Best Quote I Heard All Day
When we lost I couldn't sleep at night. When we win I can't sleep at night. But when you win, you wake up feeling better.--Joe Torre
Tomorrow, 5 a.m. EST. Opening day for the Yankees against the Devil Rays in Toyko. Another glorious baseball season has begun. And it’s spring.
I feel better already. And I bought the Stones’ 40 Licks CD this weekend. Mick and Keith at 60 or 20 make fine music together. The Glimmer Twins are ageless.
Melanie, a Tontant Weader, wrote to me the other day about substituting yarn, since she’s planning on doing the Ran tunic but doesn’t want to use Lavold’s Silky Wool and can she do that?
Well, as I said to her, maybe yes and maybe no.
With the Ran, I chose to use the Silky Wool for several reasons: The drape, the color, the texture. If the garment’s design integrity is contingent upon using the designer’s original yarn and IF I want to reproduce the garment precisely, then I will not substitute.
Substituting yarn is a tricky bit of business, and gauge is the least of it. It’s a given that you’ll have to achieve the same gauge as the designer, no matter what yarn you choose.
If something is done in a plain vanilla yarn, such as a basic worsted, then I have no qualms whatsoever about digging about in my stash for a substitute. Whatever slight differences there are between brands makes me no never mind, as my old crochet teacher, Alabama native Ada Ellis, used to say.
If the design is not done in plain vanilla, I might substitute a differently textured yarn if I feel that it would work as well if not better. This is when swatching becomes critical. I’ll know from the swatch if the yarn will fly as a substitute.
Here’s a prime example of a substitution disaster. (If I’ve told this story before, forgive me--I think it’s worth repeating and I find it amusing—now. Didn’t back then.) Back when I was young and had absolutely no money, plus two kids to feed, I saw a ribbed coat made of brownish Tahki Donegal Tweed in either Better Homes and Gardens Needlework magazine or Handmade magazine. I had to make it. The coat took about 15 or 16 skeins. I couldn’t possibly afford it. So I made the coat in Red Heart worsted, in aqua.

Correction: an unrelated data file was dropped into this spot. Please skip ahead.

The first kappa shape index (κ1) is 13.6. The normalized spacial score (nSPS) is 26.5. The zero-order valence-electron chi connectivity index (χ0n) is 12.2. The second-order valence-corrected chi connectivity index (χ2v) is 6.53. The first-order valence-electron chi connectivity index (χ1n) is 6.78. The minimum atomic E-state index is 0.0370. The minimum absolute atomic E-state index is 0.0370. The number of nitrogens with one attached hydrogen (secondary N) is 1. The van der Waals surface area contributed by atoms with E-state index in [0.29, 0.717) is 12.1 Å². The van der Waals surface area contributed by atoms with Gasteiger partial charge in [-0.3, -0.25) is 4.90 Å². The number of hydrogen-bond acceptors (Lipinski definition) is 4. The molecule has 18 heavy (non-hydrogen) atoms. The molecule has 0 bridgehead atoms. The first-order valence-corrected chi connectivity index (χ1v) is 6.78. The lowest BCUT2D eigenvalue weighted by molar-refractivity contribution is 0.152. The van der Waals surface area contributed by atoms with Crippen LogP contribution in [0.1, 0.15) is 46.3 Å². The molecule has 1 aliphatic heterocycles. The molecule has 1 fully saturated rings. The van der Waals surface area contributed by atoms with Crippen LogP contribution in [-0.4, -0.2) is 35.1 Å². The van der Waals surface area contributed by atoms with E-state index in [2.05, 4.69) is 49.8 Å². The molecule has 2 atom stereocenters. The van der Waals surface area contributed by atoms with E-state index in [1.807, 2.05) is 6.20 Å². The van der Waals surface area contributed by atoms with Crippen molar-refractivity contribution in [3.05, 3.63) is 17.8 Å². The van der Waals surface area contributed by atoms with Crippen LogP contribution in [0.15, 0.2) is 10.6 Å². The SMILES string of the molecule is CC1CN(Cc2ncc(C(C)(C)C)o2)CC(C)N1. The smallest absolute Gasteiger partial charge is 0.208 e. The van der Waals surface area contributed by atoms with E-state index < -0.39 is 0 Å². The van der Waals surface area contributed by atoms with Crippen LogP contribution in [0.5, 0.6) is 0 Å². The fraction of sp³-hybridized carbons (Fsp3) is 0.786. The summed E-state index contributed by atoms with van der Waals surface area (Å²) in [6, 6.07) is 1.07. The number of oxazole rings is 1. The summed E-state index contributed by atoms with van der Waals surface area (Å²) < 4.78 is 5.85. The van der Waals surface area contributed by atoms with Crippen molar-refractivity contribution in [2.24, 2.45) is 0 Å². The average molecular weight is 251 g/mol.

I cannot now adequately explain why I did that. Even in my early 20s, I had some sense, albeit limited. I certainly had little access to decent yarns nor did I have any experience with good yarn in general (although I knew a shop that sold the Donegal Tweed). And obviously my color sense went south, although I suppose in 1973 aqua had some merits, fashionwise. Needless to say, the coat was an abomination, which I realized immediately upon its finishing. (I think this was also the point where I understood that crocheting together the seams of knitted garments was a foolish and unsightly way to join pieces.) The coat did fit, more from luck than any skill on my part, I’m sure. I wish I had saved it, kind of.
My point is, substitute at your own risk. Sometimes you can make better choices than the designer. Sometimes not.
Drag ‘n’ Sag
Joe did some great reviews of FCEK and VK—I haven’t seen them but am stopping on my way home from work to check them out at the local B and N.
Worsted-weight cotton? Feh. Knitted and crocheted bikinis? Ridiculous. Unless you line ‘em, don’t bother. And don’t bother thinking you’ll be swimming in them, either. Of course, you may enjoy having your ass hang out at the beach because your cute handmade bikini bottom just grew like Topsy and is down around your ankles.
Of course, I don’t need to worry about knitted/crocheted bikinis these years. I wear Speedos and I swim laps for exercise, not that it does me much good.
Shut Up, I’m Counting
That’s the book’s title. Of course, it has to have a secondary title as all books do these days. You know, My Life In The Sparkly Spotlite: Tales from Around the Knitting Universe by the Tiny Diva.
[Aside] Did you read her breathy, excruciatingly lengthy post to Knit U about knitting in China? I’m seriously concerned that I won’t have enough yuan to purchase yarn in Shanghai on my next trip.
Back to the book. I think it would be fun to include a chapter with random questions, so if you have random questions, feel free to submit. I promise you a mention, either your real name or your nom du guerre, whichever you prefer.
When I go to the bottom of the publishing barrel, I’m happy to drag you along for the ride and give you all due credit for being the Tontant Weader that you are. Heh.
Back to the rare and handy world of adult education, which differs only slightly from adult entertainment insofar as you can get credits from the former but not from the latter.